Saturday, April 21, 2012
It gets to me, sometimes
I'm not saying that life seems miserable, because it doesn't.
I'm not saying that people can't be happy-- that I can't be happy-- because I can be, and I often am, and I know people who are, often or even just about always.
But it's hard to be around illness all day. Hopelessness. Poor prognoses. Death. Sadness. Pain. You get used to it, and in some ways that's a good thing, because if you didn't get used to it, you wouldn't be able to get anything done. But in some ways, it's a bad thing, because you start to see the world through that lens, and you forget that there are lots of people out there who aren't sick, who aren't sad, who aren't in the hospital. That there are lots of people out there living their lives and enjoying them, and not waiting for the next shoe to drop. People who aren't professional patients. People who aren't just biding their time until their diagnoses come to get them.
Yes, we will all die, and most of us will get sick before then. It is inevitable. And that's why it's hard to talk yourself out of thinking about it. It's not accurate to say it may not happen to you, because it will happen to everyone. It's not accurate to say you can prevent it. You can try and live a healthy life, and act responsibly, see doctors, get screenings, live carefully... but you're still only tweaking the odds a little bit. Healthy, responsible people get terrible illnesses too. Things that they did nothing to bring on. People die young. People die old. People die. And even people who don't die often live in pain and with disabilities, limitations, and struggles.
Everyone has struggles, whether health-related or not. Everyone has worries, everyone has problems, everyone has their own issues they're forced to deal with. Even people who seem to have it all, from the outside, usually don't.
And it's so easy to dwell on that side of things, to reduce it all to pointlessness. What's the difference, if we're all going to die? What's the point if you can't control your fate, and you could be struck down at any moment? Why even try if any happiness you achieve might all be taken away?
But where does all of that get you, if, at least right now, you're okay? Intellectually, I know it gets me nowhere. I know that happiness is possible, that life can be satisfying and rewarding, that relationships can be satisfying and rewarding, that the day to day can be satisfying and rewarding.
Not everyone loves what they do, but some people do. Not everyone has a rich, full existence, filled with friends they care about and who care about them, activities that bring them joy, families, things to look forward to, meaning-- but some people do. Not every day can be perfect-- every day isn't perfect for anyone. Not every day can be happy, not every moment can be filled with something worth filling it with, but that doesn't mean none of them can.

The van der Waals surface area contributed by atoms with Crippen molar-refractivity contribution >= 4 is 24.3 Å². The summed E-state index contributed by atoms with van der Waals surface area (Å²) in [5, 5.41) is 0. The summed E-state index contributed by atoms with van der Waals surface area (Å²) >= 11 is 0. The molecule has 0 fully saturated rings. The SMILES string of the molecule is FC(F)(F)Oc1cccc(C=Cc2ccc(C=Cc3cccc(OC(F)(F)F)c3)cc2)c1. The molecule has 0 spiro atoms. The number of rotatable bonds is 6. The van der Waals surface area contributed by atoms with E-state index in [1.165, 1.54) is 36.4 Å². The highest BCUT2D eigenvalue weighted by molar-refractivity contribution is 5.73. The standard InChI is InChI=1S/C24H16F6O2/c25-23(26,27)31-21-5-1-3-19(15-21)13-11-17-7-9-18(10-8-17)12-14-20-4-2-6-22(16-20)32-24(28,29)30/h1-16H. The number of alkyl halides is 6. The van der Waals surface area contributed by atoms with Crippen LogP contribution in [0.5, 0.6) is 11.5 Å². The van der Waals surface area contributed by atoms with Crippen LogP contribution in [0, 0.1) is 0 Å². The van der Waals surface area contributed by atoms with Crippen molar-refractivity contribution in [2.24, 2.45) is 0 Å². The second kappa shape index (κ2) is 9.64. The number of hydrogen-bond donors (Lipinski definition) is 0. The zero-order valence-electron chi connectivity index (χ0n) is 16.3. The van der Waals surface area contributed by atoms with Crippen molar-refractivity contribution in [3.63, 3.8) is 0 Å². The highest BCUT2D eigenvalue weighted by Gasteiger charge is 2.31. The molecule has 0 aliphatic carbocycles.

There are days I don't remember what about this path was supposed to bring me joy, what about this path was supposed to motivate me to be excited to wake up in the morning. I hate those days. I hate the way those days make me feel, about myself and about my life. But I'm also tired of feeling guilty for having those days. I'm tired of feeling guilty or ashamed for feeling sad, for feeling like I'm failing if I succumb to those kinds of thoughts sometimes. Because it's not every day, and it's not every moment, and there is happiness, and there is joy.
I just wish it was easier to grab it sometimes. Easier to remember how to grab it when I most want to find it.
It sounds silly, but I've thought about writing down the things that make me happy. In the moment, the things that make me smile, that make me feel good about the world and about the path I'm on. So I can look at that list when I need to, and remember that sometimes all it takes is a cookie to feel okay about the world. Or an e-mail from a friend. Or crossing something off the to-do list. It's not big things. It doesn't need to be big things. It's small things. And I think it's just when eight, nine, twelve hours pass without any of those small things that the whole world starts to look a little bleaker than I'd like.
I know a lot of people have disappointment, and don't get the positive feedback they're craving. I know a lot of people suffer a heck of a lot more than I ever have. I know I have control over my own life and what I spend my time doing and how I feel about it. I'm just saying that sometimes, when everyone around you will be lucky to make it through the month, it's hard to remember that life can be about more than the road to eventual suffering.
Hospitals need ball pits and bounce castles. For the doctors.
Posted by Anon MD at 9:08 PM